With an election around the corner and climate anxiety ever present, the Green Party is stressing optimism and innovation.
That was the message Ontario Green Party Leader Mike Schreiner brought to a small gathering at the Brockville Public Library on Wednesday afternoon, where he joined local federal Green candidate Lorraine Rekmans.
“Are we going to embrace the future, or are we going to go back to the past?” Schreiner, the MPP for Guelph, told a crowd of just over 30 people as he called for a “clean and caring economy.”
The provincial Green leader, who was in Eastern Ontario on the way back from the Association of Municipalities of Ontario (AMO) conference in Ottawa, spoke at an event hosted by the Leeds-Grenville-Thousand Islands and Rideau Lakes Green Party association. Schreiner dropped by to discuss sustainable agriculture, climate change and food security.
But with a federal election slated for Oct. 21, Rekmans shared the floor with her provincial colleague, seeking to put forward her own optimistic message in the face of climate change anxiety.
“The Greens’ message in this campaign is: ‘We can do this,'” said Rekmans.
Schreiner’s brief talk focused on agriculture, arguing that the loss of farmland and concentration of agriculture among large agribusiness firms are endangering Canada’s food security.
“A country that is food insecure is just as insecure as a country that can’t defend itself,” he argued.
The Greens’ solution is to promote local and mid-sized agricultural production, what Schreiner calls “ag in the middle.” He said the party aims to protect mid-sized processors and remove regulatory barriers to local innovation in agriculture.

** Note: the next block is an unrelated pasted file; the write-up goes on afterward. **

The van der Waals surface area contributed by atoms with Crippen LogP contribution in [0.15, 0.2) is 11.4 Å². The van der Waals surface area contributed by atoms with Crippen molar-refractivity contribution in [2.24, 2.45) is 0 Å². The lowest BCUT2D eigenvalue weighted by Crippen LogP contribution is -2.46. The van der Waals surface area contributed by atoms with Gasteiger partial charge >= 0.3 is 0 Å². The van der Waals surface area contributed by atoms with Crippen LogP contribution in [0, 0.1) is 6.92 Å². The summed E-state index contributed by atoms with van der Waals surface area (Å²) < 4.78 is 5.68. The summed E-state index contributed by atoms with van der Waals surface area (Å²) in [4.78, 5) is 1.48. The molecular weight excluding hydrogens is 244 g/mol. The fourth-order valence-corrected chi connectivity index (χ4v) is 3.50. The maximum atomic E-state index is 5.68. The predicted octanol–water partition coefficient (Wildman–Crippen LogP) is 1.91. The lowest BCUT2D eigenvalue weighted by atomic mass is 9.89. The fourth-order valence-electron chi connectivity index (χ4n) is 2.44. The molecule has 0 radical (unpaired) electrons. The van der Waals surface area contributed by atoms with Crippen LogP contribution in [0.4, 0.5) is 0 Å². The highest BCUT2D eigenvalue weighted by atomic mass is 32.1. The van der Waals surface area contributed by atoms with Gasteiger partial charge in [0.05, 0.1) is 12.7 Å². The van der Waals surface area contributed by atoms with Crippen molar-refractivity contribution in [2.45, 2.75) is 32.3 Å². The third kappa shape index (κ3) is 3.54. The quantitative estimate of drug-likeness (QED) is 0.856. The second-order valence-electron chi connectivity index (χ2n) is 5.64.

The party wants to help local producers scale up by providing guaranteed markets, for instance by requiring public institutions to use a minimum percentage of local food.
At the household level, added Schreiner, the Greens want to protect food security through a universal basic income, helping ensure people can afford healthy food.
He is also calling for a return to a culture of connection between people and the food they eat.
“We’ve lost the art of canning,” said Schreiner.
Rekmans, meanwhile, took aim at the Canadian Food Inspection Agency (CFIA), arguing corporate interests at the agency put it in conflict with its mandate of ensuring food safety.
The Greens, said Rekmans, would make CFIA “an organization that does its job.”
Rekmans agreed with her colleague that Canada needs a national strategy for food security.
Audience questions ranged from food security and affordability to the banning of pesticides.
On the latter, Schreiner returned to the theme of innovation, citing new GPS technology that allows farmers to target the application of pesticides rather than the current over-application. He tied that to another Green Party priority: Universal access to broadband Internet connectivity.
Many of the questions reflected the environmental anxiety of the times.
Audience member Denise Bowes argued the globalization of food raises questions of safety.
“How are we going to know what’s in the imported food?” she asked.
And Christine Stesky, a member of the climate-focused group Transition Brockville, noted food items grown today are under threat by a warming planet.
“I’d like to see a lot of research done into how we can adapt our growing to a new climate reality,” she said.
While we are living in “a new world,” humanity has been able to shift and adapt to critical changes in the past, said Rekmans.
“It’s an opportunity to do better and to shine, and it’s ours,” she said.
Schreiner also concluded with a tone of optimism amid anxiety.
“I both have fear at night and abundant hope and optimism at the opportunities that exist,” he said.
(An earlier version of this story incorrectly stated that the Green Party event occurred on Thursday, Aug. 22.)